Violation of the right to private life. The discriminatory identity check that Mr. Muhammad had to endure compounded by the fact that it was conducted in public view and in an undignified manner, humiliated and embarrassed him, and contributes to the stereotyping of his ethnic group, which amounts to a violation of Muhammad’s right to respect for private life, a breach of article 8 of the European Convention on Human Rights.

Violation of the right to a fair hearing. There were numerous irregularities in the proceedings through which the applicant sought compensation for ill-treatment by state agents, which rendered the process unfair, infringing Muhammad’s right to a fair hearing under article 6 (1) of the European Convention. 

September 18, 2018

The Justice Initiative submits observations in reply to the Government’s observations, makes a requests for just satisfaction and general measures pursuant to Article 41 and Article 46 of the ECHR.

December 14, 2017

The European Court of Human Rights (ECtHR) communicates the case to the Spanish Government under Article 8 read alone and in conjunction with Article 14 of the Convention and Protocol No. 12 to the European Convention on Human Rights (ECHR). The claim under Article 6 is found inadmissible. The Court requests that the Government to submit a statement of facts together with their observations by April 13, 2018.

May 05, 2017

An application is filed before the European Court of Human Rights.

November 08, 2016

In a three-line decision, the Constitutional Court finds that the case has no constitutional relevance and declares it inadmissible.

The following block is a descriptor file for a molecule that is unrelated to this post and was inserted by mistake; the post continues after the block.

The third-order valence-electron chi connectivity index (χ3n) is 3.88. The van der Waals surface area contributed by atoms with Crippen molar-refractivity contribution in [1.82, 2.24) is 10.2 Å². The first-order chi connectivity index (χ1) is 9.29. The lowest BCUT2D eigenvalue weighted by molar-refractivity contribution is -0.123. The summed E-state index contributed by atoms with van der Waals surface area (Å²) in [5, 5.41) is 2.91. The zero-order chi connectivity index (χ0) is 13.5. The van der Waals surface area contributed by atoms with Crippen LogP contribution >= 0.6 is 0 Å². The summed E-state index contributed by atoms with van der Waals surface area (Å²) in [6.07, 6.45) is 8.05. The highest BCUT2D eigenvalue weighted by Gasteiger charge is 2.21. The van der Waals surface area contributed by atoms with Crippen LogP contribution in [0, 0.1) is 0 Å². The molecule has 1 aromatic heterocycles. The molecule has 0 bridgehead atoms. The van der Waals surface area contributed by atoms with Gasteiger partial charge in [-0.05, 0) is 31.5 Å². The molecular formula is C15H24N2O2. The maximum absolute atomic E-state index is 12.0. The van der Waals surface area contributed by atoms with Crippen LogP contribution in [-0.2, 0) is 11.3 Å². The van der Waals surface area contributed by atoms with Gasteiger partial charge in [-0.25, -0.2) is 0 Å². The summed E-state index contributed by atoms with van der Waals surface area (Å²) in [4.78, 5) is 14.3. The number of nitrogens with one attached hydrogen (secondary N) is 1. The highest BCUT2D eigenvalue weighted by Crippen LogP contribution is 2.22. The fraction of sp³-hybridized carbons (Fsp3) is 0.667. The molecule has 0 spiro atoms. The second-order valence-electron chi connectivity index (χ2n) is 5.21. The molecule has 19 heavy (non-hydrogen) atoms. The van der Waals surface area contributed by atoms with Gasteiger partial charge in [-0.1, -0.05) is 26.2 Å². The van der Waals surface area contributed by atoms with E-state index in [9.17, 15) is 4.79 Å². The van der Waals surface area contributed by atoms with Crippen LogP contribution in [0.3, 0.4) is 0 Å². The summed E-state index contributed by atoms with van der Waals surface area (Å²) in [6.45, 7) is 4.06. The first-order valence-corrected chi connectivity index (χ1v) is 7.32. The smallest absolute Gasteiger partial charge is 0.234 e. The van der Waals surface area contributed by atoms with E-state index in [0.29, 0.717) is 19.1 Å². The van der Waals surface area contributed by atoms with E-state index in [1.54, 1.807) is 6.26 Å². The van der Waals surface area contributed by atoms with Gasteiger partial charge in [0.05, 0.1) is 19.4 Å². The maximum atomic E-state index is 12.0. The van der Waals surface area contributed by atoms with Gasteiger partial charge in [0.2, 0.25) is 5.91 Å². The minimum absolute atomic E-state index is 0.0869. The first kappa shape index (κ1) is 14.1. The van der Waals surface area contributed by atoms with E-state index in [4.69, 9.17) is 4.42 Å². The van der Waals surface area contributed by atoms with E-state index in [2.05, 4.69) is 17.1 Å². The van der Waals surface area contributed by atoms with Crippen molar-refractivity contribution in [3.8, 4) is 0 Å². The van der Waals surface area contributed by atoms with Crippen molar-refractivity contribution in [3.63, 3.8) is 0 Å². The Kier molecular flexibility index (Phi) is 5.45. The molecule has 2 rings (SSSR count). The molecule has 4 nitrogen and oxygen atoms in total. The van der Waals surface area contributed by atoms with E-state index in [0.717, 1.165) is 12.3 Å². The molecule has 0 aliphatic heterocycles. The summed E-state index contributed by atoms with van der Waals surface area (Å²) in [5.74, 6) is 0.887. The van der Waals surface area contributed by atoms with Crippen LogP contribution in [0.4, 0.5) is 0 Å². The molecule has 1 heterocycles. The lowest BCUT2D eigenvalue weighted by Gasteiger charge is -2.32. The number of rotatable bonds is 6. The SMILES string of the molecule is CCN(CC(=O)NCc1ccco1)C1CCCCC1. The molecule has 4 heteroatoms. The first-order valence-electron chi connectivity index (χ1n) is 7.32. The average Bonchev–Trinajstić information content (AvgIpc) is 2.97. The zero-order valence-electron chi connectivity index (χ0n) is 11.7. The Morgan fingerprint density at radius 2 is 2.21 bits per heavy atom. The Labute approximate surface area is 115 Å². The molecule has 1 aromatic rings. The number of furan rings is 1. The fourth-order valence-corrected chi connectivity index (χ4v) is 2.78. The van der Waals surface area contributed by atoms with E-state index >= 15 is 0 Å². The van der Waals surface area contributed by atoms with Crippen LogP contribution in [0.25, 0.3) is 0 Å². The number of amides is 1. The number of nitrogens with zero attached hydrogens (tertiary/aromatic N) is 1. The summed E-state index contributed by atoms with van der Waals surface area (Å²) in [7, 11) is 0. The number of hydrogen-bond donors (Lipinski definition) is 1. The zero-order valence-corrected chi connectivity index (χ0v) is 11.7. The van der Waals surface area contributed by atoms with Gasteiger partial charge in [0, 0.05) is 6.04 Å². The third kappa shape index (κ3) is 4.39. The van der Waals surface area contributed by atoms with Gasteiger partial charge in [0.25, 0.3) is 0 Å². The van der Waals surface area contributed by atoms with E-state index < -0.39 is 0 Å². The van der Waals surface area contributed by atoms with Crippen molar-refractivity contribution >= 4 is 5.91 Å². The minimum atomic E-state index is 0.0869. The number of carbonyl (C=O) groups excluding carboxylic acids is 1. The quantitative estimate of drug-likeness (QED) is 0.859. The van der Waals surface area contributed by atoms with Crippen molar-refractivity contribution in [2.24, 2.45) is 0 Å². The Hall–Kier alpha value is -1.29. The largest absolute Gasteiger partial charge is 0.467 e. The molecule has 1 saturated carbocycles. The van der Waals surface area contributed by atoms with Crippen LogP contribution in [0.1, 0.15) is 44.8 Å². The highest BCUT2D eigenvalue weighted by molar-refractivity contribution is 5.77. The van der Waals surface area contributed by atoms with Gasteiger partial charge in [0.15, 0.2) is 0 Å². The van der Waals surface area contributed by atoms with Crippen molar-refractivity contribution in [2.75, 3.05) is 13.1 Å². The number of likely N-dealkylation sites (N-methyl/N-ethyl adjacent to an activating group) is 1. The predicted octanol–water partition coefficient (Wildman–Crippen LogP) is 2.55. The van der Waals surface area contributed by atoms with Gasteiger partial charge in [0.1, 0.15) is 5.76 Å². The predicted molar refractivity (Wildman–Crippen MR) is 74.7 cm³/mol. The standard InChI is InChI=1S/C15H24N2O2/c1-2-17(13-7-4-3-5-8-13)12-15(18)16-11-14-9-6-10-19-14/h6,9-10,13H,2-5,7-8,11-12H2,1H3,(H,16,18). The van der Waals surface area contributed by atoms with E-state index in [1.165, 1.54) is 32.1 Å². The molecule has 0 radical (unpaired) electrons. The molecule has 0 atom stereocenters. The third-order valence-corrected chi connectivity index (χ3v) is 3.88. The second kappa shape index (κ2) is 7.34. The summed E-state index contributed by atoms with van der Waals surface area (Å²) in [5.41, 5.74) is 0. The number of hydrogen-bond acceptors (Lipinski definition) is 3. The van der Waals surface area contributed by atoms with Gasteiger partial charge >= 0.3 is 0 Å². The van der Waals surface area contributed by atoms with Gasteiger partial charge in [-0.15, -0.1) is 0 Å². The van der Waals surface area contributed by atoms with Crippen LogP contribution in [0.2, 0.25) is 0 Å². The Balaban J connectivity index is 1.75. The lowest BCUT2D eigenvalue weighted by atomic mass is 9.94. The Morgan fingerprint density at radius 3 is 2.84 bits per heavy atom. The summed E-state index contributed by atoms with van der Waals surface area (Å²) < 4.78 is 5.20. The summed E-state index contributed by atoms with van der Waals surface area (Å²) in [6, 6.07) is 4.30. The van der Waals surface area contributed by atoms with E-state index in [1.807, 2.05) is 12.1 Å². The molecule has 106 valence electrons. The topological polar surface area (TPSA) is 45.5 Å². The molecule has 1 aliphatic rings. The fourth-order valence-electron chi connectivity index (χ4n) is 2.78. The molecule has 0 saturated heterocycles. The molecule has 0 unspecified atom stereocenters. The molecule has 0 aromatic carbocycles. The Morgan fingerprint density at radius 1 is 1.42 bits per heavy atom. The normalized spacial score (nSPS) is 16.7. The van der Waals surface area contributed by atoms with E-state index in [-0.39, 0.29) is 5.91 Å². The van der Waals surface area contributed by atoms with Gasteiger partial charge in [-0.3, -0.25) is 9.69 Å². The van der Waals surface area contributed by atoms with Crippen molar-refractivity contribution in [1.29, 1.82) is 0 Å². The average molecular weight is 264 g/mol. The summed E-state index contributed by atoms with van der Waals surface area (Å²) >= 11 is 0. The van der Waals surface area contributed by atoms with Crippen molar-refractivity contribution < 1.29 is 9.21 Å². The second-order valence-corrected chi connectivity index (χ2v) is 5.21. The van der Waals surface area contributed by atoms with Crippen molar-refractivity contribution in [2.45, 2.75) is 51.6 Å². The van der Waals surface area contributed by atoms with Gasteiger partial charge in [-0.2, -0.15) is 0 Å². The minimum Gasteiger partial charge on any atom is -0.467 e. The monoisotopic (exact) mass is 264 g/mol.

June 30, 2016

An application for protection of constitutional rights (amparo) is filed with the Constitutional Court.

May 17, 2016

The High Court dismisses Muhammad's request for review.

October 20, 2015

A request for review of judicial decision on grounds of nullity is filed with the High Court of Spain.

September 14, 2015

The Audiencia Nacional dismisses Muhammed's claim.

April 14, 2015

The Court hearing takes place.

January 12, 2015

Muhammad institutes administrative judicial proceedings (procedimiento contencioso-administrativo) against the Ministry’s dismissal of his administrative claim before the Audiencia Nacional administrative court.

November 06, 2014

The Ministry dismisses the claim.

April 07, 2014

Muhammad files an administrative claim for damages (reclamacion por responsabilidad patrimonial del Estado) with the Ministry of Interior.

May 29, 2013

Zeshan Muhammad is stopped by a police officer in the vicinity of Barcelona’s harbor and asked for proof of identity. The next day, Muhammad lodges a criminal complaint against the police officers with Barcelona’s investigating judge on duty.

September 18, 2018
Muhammad v. Spain: Reply to Government Observations Download the 29-page document. Download
May 08, 2017
Zeshan Muhammad v. Spain Download the 30-page document. Download